Harry Potter and his friends do not acknowledge God. The powers they have simply come from within themselves. What a great opportunity to talk to our kids about sin and righteousness and God’s grace.

The Hunger Games  puts young people in an ethical dilemma: kill or be killed. What a great chance to talk to our kids about moral absolutes and where that comes from and how God is not just the giver of life, but Life Himself.

And then pray that those who write things our kids love would begin to see things from God’s perspective.

Thankful today for:

138. Homemade pizza

139. The end of a good book

140. A new book to read at the ready

Making My Life Count

I always wanted to write the great American novel. I wanted it to be something that withstood the test of time. Now, at the age of 50, I find that pipe dream becoming like so much smoke. What do I really have to say, anyway? I have no story in me just waiting to get out. Will I ever? I don’t know. But I’m learning that I need to be satisfied with where God has me, while still trying to be all that God wants me to be.

But I was thinking about different writers I’ve read. Some of them have been good, some not so much.Take Dostoyevsky for example: now, that man could write. His amazing works have definitely stood the test of time, but I doubt I could get my children to read him. They are much more of the Harry Potter generation.

Speaking of which, how in the world did J.K. Rowling come up with the amazingly imaginative, complicated and action-packed plot, sustained through 7 novels? I admit, I loved the Harry Potter series. That doesn’t always go over well in the evangelical world. But, as a writer, I thought they were very well written and fun. I am amazed at her ability to tell an enchanting tale. She certainly had an impact on life. There’s now an entire theme park in Orlando based off of her creation. Amazing.

But is J.K. Rowling on the same level as Dostoyevsky?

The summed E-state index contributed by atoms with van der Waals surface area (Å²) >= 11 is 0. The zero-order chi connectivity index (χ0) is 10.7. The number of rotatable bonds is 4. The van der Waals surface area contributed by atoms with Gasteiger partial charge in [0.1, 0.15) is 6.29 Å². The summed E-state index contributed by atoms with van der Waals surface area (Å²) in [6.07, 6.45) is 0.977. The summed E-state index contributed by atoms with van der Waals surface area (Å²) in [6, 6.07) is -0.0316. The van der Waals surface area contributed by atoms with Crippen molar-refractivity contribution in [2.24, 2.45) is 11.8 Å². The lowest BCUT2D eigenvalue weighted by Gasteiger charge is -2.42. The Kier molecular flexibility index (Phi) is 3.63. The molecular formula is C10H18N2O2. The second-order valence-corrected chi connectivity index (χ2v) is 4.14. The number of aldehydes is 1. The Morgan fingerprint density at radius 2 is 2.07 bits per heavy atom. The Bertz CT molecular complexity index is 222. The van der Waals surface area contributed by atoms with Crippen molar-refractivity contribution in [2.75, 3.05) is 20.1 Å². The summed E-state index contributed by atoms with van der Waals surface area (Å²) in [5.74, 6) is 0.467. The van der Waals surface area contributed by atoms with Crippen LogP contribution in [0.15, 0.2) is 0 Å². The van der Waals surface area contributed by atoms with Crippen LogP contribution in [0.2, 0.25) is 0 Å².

Nicholas Sparks, Tom Clancy, James Patterson, Danielle Steele. All of them have become very wealthy writing books people like to read. And making movies out of them. But have they changed the world? Words are powerful, so if their words have gotten even one person to look at things differently, then yes, they have changed a small corner of the world.

C.S. Lewis? J.R.R. Tolkien? Masterful storytellers whose books finally made it to the big screen. Did they change the world? For those who have been touched by their works, they have certainly had an influence.

For good or for evil, words change lives.

I’ll be honest with you, I struggle with my motivation for writing this blog. Do I just write so that people will read it and think it’s great? (Thank you to those who have hit the “like” button over the past couple of months.) Or do I write because to not do so would be like not breathing? Is it so ingrained in me that I simply must write lest I die? Or do I just want to cause someone who reads my words to say, “Huh. I never thought of it that way before”?

I want to change the world. But I know without the power of Jesus in my life, that won’t happen. And maybe my world is just the three kids I call my own. If my influence is only on them, and that is what God has called me to do, then that should satisfy me.

“Therefore, I urge you, brothers and sisters, in view of God’s mercy, to offer your bodies as a living sacrifice, holy and pleasing to God—this is your true and proper worship” (Romans 12:1 New International Version).

Offering to God everything I do, whether it’s writing, copy editing, or teaching a classroom full of 2nd graders. Everything. And let Him do with it what He may. Write because He compels me to, not because someone might think it’s a good read.

But it sure would be nice to see my name on the jacket of a book some day.

Thankful today for:

69. the beach
70. three days alone with my husband
71. corporate discounts on hotel rooms at the beach